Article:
Header Ads

South Korean foreign minister Kang Kyung-wha says open to meeting North Korean counterpart

South Korea’s Foreign Minister Kang Kyung-Wha speaks during a ceremony in Seoul on June 19, 2017. (Photo by AFP)
South Korea’s new foreign minister has expressed readiness to meet and discuss inter-Korean issues with her North Korean counterpart on the sidelines of a security summit in the Philippines.
“If there is an opportunity that naturally occurs, we should talk,” Kang Kyung-wha told reporters as she landed in Manila on Saturday, according to the official Yonhap news agency.
Kang noted that any meeting with North Korean Foreign Minister Ri Hong-Yo would be an opportunity “to deliver our desire for the North to stop its provocations and positively respond to our recent special offers (for talks) aimed at establishing a peace regime.”
The two senior officials are attending the regional summit, which is hosted by the 10-member Association of Southeast Asian Nations (ASEAN).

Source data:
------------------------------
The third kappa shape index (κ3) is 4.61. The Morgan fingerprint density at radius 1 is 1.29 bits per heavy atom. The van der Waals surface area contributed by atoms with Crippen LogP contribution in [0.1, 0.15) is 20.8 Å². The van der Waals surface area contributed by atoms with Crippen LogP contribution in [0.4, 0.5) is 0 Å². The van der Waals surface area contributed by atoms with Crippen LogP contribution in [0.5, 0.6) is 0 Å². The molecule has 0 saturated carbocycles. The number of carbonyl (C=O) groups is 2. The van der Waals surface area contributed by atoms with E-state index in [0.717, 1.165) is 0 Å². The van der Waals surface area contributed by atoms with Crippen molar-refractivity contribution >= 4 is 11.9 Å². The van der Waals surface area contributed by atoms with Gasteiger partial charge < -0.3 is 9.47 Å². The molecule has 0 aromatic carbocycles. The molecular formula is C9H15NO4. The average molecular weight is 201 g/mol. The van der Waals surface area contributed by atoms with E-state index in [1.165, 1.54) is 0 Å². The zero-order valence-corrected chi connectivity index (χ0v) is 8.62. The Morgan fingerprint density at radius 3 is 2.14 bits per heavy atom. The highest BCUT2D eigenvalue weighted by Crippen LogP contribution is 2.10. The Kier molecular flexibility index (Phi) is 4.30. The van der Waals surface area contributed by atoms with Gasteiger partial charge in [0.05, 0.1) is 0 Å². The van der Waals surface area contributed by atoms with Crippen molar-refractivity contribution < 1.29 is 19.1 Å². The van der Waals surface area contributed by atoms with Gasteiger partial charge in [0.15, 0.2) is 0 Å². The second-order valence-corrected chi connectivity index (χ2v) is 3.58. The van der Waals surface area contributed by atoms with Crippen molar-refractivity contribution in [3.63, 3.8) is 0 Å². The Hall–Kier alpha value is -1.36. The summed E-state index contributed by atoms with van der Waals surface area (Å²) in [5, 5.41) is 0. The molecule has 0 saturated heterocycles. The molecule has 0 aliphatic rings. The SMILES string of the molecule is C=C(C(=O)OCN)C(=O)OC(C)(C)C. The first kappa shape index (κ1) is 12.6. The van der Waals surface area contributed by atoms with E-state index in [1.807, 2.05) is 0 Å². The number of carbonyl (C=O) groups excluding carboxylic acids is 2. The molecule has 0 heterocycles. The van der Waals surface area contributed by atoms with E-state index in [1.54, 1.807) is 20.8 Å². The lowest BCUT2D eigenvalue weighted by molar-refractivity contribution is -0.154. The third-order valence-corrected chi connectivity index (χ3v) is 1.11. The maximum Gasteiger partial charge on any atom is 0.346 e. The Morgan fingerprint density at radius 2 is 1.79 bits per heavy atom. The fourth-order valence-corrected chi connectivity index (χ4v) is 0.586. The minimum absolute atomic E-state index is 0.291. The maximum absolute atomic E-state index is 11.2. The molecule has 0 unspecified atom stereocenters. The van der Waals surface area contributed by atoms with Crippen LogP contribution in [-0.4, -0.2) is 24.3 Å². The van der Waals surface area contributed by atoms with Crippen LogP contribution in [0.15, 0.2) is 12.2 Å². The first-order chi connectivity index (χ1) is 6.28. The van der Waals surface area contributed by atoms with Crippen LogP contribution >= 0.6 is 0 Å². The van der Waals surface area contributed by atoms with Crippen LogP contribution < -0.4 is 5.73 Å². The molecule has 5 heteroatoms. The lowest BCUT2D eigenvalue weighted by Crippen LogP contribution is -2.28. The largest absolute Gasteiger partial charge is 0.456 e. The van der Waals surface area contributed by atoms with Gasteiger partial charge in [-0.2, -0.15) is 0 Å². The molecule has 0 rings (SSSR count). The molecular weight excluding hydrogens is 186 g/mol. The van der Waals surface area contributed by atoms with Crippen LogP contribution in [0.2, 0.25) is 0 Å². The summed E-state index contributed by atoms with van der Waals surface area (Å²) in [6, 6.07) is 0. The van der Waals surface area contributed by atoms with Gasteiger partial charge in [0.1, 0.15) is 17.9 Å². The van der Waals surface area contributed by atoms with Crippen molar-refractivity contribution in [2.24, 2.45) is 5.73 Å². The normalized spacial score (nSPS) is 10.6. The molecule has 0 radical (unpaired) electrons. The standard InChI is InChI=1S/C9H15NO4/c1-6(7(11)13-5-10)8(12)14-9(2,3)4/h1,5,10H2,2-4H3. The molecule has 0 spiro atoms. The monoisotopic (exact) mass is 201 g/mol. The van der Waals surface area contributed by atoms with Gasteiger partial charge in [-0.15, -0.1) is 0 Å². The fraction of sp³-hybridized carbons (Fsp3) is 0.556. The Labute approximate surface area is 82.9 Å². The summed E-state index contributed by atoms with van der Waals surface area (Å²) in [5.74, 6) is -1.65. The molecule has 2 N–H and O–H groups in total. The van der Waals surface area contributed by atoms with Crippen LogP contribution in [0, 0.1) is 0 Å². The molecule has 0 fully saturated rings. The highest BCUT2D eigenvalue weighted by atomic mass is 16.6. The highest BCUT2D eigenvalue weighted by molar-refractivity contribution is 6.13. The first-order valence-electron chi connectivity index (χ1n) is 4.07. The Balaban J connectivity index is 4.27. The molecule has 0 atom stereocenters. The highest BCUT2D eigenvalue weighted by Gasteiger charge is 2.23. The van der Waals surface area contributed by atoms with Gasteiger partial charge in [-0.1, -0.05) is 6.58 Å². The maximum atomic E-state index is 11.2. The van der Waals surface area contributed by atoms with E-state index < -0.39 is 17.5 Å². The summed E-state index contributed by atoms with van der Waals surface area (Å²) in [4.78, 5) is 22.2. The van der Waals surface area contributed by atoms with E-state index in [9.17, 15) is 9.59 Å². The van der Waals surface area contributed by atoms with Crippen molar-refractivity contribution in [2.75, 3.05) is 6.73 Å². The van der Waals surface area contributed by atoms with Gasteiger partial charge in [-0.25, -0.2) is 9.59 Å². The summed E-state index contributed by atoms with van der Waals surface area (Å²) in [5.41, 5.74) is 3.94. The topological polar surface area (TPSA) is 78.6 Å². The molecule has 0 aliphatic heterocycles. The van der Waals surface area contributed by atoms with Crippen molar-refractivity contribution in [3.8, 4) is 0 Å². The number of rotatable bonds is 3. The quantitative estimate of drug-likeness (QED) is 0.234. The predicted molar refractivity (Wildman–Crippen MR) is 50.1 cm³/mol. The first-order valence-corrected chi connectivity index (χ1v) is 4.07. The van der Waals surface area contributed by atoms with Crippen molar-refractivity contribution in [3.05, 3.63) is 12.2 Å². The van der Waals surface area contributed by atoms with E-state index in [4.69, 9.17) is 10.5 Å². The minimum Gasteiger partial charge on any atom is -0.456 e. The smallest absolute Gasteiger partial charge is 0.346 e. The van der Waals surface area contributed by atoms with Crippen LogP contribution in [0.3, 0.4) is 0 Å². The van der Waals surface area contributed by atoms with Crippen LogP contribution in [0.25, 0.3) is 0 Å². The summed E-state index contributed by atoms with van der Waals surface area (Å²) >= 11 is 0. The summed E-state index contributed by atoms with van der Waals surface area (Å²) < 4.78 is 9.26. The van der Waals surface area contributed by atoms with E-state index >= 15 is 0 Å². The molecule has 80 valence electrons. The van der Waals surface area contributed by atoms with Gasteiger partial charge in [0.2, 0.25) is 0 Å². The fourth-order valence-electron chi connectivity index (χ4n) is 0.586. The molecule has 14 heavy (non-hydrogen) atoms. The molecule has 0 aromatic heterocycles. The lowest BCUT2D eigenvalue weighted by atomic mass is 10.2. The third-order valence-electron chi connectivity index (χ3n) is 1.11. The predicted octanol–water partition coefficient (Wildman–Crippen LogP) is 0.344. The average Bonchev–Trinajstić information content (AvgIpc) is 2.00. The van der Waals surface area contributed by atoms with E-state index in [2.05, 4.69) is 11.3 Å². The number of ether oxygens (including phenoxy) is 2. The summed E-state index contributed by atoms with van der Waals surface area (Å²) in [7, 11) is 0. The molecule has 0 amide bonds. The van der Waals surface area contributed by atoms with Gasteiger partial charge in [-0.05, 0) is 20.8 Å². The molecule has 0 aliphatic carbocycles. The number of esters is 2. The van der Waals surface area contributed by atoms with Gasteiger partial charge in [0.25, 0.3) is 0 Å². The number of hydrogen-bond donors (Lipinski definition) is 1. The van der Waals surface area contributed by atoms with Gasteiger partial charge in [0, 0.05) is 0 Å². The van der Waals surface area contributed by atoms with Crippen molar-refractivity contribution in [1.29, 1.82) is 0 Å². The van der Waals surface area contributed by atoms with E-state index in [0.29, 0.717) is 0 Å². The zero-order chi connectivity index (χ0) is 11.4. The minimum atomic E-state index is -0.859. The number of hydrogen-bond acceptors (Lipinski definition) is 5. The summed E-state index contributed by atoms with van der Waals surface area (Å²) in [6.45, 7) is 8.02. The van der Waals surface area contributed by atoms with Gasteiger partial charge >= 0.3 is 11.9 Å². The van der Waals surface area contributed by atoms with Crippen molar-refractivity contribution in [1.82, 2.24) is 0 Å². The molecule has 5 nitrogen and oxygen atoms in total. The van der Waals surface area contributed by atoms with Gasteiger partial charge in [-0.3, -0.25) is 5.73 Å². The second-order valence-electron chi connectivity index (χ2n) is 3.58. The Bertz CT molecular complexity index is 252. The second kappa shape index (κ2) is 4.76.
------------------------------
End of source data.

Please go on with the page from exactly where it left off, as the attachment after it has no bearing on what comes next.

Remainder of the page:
The meeting in Manila comes at a time when Pyongyang is facing intense international pressure to curb its nuclear weapons program.
Foreign ministers of ASEAN member states and ASEAN Secretary-General Le Luong Minh link arms they pose before a meeting of the 50th Association of Southeast Asian Nations (ASEAN) Foreign Ministers Meeting at the Philippine International Convention Center in Manila on August 5, 2017. (Photo by AFP)
Last month, Seoul proposed military talks with Pyongyang, but the North declined to respond.
The Manila event -- known as the ASEAN Regional Forum – comes as the United Nations Security Council will vote later in the day on a US-drafted resolution to toughen sanctions against North Korea for its numerous missile and nuclear tests.
North Korea, however, says its nuclear and missile development programs act as a deterrent to defend the nation in the face of the US and its regional allies' hegemony. 
Seoul and Washington reached an agreement over the deployment of a controversial Terminal High Altitude Area Defense (THAAD) system in July last year, declaring that the objective is to protect South Korea against North Korea’s alleged missile threats.

No comments